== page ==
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A recent surge in shell company offerings may be a bubble, but there is a genuine role for special-purpose acquisition companies (SPACs), said DBRS Ltd. in a new report.

So far this year, SPAC offerings have already generated record proceeds, the rating agency reported.

In 2021, SPAC deals have accounted for 73% of initial public offering (IPO) value, following a year in which SPACs were responsible for almost half (46%) of IPOs, DBRS said.

The flurry of activity is driven by several factors, the report said, including strong investor demand for returns amid ultra-low interest rates.

There are other elements of these deals that appeal to retail investors in particular, the report noted.

“For retail investors, SPACs offer the prospect of better returns with some downside protection because of the right to redeem their shares if they do not approve of the acquisition target,” it said.

Additionally, these transactions “provide retail investors with the opportunity to participate in the acquisition of private companies, something that has traditionally only been available to hedge fund and private equity fund investors.”

On the supply side, companies are eager to participate in SPAC deals as heightened market volatility has hindered the availability of traditional IPOs. These deals can also be a faster, cheaper way to go public, the report said.

Yet, the current level of activity in SPACs may represent a bubble, DBRS said.

“The increase in SPACs being created and competing over a limited number of acquisition targets is leading to higher valuations for these target companies, which may not be sustainable,” said the agency.

Additionally, there are concerns about the risks to investors in these deals.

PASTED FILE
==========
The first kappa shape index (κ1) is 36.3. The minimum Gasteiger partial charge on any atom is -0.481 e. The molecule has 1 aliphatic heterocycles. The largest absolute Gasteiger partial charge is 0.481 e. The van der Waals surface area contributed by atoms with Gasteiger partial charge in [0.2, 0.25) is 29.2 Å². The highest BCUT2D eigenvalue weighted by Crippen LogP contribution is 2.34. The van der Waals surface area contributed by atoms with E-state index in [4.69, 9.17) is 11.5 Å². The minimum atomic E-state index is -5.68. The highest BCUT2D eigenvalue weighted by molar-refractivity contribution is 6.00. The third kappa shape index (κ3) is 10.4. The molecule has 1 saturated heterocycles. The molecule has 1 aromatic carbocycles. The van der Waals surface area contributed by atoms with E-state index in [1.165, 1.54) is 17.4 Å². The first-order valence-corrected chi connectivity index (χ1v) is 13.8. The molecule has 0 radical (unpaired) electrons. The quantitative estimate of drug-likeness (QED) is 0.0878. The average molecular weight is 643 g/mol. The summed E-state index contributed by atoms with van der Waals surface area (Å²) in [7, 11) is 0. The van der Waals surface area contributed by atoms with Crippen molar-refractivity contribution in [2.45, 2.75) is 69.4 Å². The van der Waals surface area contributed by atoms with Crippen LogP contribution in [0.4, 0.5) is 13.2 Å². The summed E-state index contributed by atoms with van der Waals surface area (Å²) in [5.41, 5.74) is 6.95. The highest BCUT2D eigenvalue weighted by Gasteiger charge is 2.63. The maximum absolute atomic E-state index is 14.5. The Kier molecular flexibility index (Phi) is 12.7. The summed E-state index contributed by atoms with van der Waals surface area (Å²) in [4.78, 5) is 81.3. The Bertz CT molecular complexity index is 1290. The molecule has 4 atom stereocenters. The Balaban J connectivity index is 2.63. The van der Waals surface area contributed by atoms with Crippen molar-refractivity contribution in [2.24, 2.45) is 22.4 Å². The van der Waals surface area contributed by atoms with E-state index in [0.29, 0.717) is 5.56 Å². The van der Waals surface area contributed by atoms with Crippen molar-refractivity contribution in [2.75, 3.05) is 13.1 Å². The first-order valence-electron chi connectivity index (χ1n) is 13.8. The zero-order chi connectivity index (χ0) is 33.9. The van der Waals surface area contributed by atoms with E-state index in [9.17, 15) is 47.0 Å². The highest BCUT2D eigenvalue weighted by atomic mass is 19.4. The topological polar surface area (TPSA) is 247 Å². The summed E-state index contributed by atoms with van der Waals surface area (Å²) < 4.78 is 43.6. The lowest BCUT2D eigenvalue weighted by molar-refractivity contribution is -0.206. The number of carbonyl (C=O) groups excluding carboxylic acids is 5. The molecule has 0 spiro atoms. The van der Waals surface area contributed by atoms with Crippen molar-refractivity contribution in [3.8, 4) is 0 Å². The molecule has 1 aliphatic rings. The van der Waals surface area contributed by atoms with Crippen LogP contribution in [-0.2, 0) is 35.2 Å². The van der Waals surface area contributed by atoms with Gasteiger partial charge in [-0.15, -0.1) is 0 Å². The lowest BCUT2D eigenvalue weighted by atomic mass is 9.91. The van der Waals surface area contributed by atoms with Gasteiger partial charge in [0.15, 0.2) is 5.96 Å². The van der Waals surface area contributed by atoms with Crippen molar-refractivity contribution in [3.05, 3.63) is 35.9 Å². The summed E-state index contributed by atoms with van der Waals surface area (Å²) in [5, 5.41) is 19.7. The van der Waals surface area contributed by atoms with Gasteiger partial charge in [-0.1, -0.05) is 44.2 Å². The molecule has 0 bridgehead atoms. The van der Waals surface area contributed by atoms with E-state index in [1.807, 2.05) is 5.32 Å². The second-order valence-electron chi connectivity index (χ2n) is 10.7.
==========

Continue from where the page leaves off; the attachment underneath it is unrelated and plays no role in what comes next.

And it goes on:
Currently, there is a fundamental conflict between SPAC sponsors and investors, given that many deals provide sponsors with strong incentives to simply make acquisitions without necessarily seeking the best deal, the report noted.

“As a SPAC reaches the end of its two-year lifecycle, sponsors may become desperate to close on an acquisition without proper due diligence or negotiating the best deal so that they can avoid returning capital to shareholders,” said DBRS.

So, if the SPAC bubble bursts, future deals may have to incorporate better protections for retail investors that more closely align their interests with the interests of deal sponsors, the ratings agency suggested.

In some cases, SPACs are already taking steps to curb these conflicts with more investor-friendly deal structures.

“Widespread adoption of these protection measures could improve the long-term appeal and viability of SPACs as an investment opportunity,” the report said.

DBRS also suggested that there will still be interest in SPACs once the current frenzy fizzles out because SPACs can provide access to capital in volatile markets for private companies. As well, the vehicles may help meet investor demand for access to environmental, social and governance (ESG) investments by increasing the supply of ESG companies that investors can access.

“The expedited process by which SPACs allow a company to go public could be beneficial for these early-stage companies and would also broaden the pool of ESG-themed investments available to retail investors,” the report said. “Furthermore, given that many companies within these rising [ESG] industries may have yet to earn a profit, a SPAC would allow them to market their future prospects, which is not currently permitted with a traditional IPO.”